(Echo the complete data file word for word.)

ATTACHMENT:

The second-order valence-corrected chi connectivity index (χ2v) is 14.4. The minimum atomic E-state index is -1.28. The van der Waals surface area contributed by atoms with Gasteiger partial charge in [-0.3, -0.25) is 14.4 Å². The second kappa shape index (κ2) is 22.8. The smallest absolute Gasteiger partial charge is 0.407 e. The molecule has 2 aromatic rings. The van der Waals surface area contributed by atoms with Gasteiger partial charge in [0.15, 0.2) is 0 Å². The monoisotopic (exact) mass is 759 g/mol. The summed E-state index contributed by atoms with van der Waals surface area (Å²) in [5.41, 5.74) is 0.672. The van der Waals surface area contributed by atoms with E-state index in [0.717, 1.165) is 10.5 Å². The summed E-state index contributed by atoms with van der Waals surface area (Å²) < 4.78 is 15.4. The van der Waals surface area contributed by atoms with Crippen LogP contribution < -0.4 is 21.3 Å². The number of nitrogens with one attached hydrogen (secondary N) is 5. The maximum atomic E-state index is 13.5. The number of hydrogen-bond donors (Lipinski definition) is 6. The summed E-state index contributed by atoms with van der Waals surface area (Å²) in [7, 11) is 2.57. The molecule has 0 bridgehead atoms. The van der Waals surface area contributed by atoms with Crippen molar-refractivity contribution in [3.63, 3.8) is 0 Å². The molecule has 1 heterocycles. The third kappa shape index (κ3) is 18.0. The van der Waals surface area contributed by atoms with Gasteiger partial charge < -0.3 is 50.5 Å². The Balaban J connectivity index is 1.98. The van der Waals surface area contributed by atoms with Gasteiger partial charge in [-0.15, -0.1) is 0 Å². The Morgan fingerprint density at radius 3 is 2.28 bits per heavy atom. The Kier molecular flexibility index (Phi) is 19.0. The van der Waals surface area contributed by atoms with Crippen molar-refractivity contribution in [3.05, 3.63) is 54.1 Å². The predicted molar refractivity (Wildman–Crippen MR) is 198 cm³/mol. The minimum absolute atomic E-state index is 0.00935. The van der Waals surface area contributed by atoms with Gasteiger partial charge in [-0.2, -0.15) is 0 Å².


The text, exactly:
The second-order valence-corrected chi connectivity index (χ2v) is 14.4. The minimum atomic E-state index is -1.28. The van der Waals surface area contributed by atoms with Gasteiger partial charge in [-0.3, -0.25) is 14.4 Å². The second kappa shape index (κ2) is 22.8. The smallest absolute Gasteiger partial charge is 0.407 e. The molecule has 2 aromatic rings. The van der Waals surface area contributed by atoms with Gasteiger partial charge in [0.15, 0.2) is 0 Å². The monoisotopic (exact) mass is 759 g/mol. The summed E-state index contributed by atoms with van der Waals surface area (Å²) in [5.41, 5.74) is 0.672. The van der Waals surface area contributed by atoms with E-state index in [0.717, 1.165) is 10.5 Å². The summed E-state index contributed by atoms with van der Waals surface area (Å²) < 4.78 is 15.4. The van der Waals surface area contributed by atoms with Crippen LogP contribution < -0.4 is 21.3 Å². The number of nitrogens with one attached hydrogen (secondary N) is 5. The maximum atomic E-state index is 13.5. The number of hydrogen-bond donors (Lipinski definition) is 6. The summed E-state index contributed by atoms with van der Waals surface area (Å²) in [7, 11) is 2.57. The molecule has 0 bridgehead atoms. The van der Waals surface area contributed by atoms with Crippen molar-refractivity contribution in [3.63, 3.8) is 0 Å². The molecule has 1 heterocycles. The third kappa shape index (κ3) is 18.0. The van der Waals surface area contributed by atoms with Gasteiger partial charge < -0.3 is 50.5 Å². The Balaban J connectivity index is 1.98. The van der Waals surface area contributed by atoms with Gasteiger partial charge in [-0.15, -0.1) is 0 Å². The Morgan fingerprint density at radius 3 is 2.28 bits per heavy atom. The Kier molecular flexibility index (Phi) is 19.0. The van der Waals surface area contributed by atoms with Crippen molar-refractivity contribution in [3.05, 3.63) is 54.1 Å². The predicted molar refractivity (Wildman–Crippen MR) is 198 cm³/mol. The minimum absolute atomic E-state index is 0.00935. The van der Waals surface area contributed by atoms with Gasteiger partial charge in [-0.2, -0.15) is 0 Å².